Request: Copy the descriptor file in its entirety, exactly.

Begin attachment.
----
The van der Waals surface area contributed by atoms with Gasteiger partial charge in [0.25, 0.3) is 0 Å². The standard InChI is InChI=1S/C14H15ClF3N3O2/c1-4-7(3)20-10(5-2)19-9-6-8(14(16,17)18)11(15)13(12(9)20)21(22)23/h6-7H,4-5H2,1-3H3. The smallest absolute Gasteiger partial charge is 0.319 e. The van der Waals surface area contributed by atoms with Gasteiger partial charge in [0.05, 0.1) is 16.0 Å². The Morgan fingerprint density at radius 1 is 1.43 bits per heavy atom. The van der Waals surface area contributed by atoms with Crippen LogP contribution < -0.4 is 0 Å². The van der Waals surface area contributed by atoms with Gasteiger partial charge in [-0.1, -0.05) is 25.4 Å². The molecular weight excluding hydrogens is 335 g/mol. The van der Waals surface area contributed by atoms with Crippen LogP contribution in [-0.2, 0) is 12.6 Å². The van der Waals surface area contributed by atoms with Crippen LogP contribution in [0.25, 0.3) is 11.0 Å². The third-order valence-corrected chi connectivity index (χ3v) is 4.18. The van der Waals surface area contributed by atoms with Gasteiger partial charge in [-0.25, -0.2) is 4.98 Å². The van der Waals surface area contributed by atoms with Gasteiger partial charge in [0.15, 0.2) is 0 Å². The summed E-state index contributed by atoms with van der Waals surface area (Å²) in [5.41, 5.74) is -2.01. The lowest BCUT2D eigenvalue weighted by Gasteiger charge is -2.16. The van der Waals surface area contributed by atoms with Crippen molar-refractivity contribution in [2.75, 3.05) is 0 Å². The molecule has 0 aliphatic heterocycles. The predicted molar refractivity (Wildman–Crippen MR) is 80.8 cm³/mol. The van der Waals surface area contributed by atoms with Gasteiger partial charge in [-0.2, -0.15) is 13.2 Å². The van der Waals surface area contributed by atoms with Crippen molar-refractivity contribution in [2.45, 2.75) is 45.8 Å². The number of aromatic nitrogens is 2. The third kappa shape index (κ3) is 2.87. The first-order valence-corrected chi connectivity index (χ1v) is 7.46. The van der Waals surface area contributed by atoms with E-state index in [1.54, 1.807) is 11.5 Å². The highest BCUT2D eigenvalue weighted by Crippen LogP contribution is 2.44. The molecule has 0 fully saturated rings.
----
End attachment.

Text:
The van der Waals surface area contributed by atoms with Gasteiger partial charge in [0.25, 0.3) is 0 Å². The standard InChI is InChI=1S/C14H15ClF3N3O2/c1-4-7(3)20-10(5-2)19-9-6-8(14(16,17)18)11(15)13(12(9)20)21(22)23/h6-7H,4-5H2,1-3H3. The smallest absolute Gasteiger partial charge is 0.319 e. The van der Waals surface area contributed by atoms with Gasteiger partial charge in [0.05, 0.1) is 16.0 Å². The Morgan fingerprint density at radius 1 is 1.43 bits per heavy atom. The van der Waals surface area contributed by atoms with Crippen LogP contribution < -0.4 is 0 Å². The van der Waals surface area contributed by atoms with Gasteiger partial charge in [-0.1, -0.05) is 25.4 Å². The molecular weight excluding hydrogens is 335 g/mol. The van der Waals surface area contributed by atoms with Crippen LogP contribution in [-0.2, 0) is 12.6 Å². The van der Waals surface area contributed by atoms with Crippen LogP contribution in [0.25, 0.3) is 11.0 Å². The third-order valence-corrected chi connectivity index (χ3v) is 4.18. The van der Waals surface area contributed by atoms with Gasteiger partial charge in [-0.25, -0.2) is 4.98 Å². The van der Waals surface area contributed by atoms with Gasteiger partial charge in [0.15, 0.2) is 0 Å². The summed E-state index contributed by atoms with van der Waals surface area (Å²) in [5.41, 5.74) is -2.01. The lowest BCUT2D eigenvalue weighted by Gasteiger charge is -2.16. The van der Waals surface area contributed by atoms with Crippen molar-refractivity contribution in [2.75, 3.05) is 0 Å². The molecule has 0 aliphatic heterocycles. The predicted molar refractivity (Wildman–Crippen MR) is 80.8 cm³/mol. The van der Waals surface area contributed by atoms with Gasteiger partial charge in [-0.2, -0.15) is 13.2 Å². The van der Waals surface area contributed by atoms with Crippen molar-refractivity contribution in [2.45, 2.75) is 45.8 Å². The number of aromatic nitrogens is 2. The third kappa shape index (κ3) is 2.87. The first-order valence-corrected chi connectivity index (χ1v) is 7.46. The van der Waals surface area contributed by atoms with E-state index in [1.54, 1.807) is 11.5 Å². The highest BCUT2D eigenvalue weighted by Crippen LogP contribution is 2.44. The molecule has 0 fully saturated rings.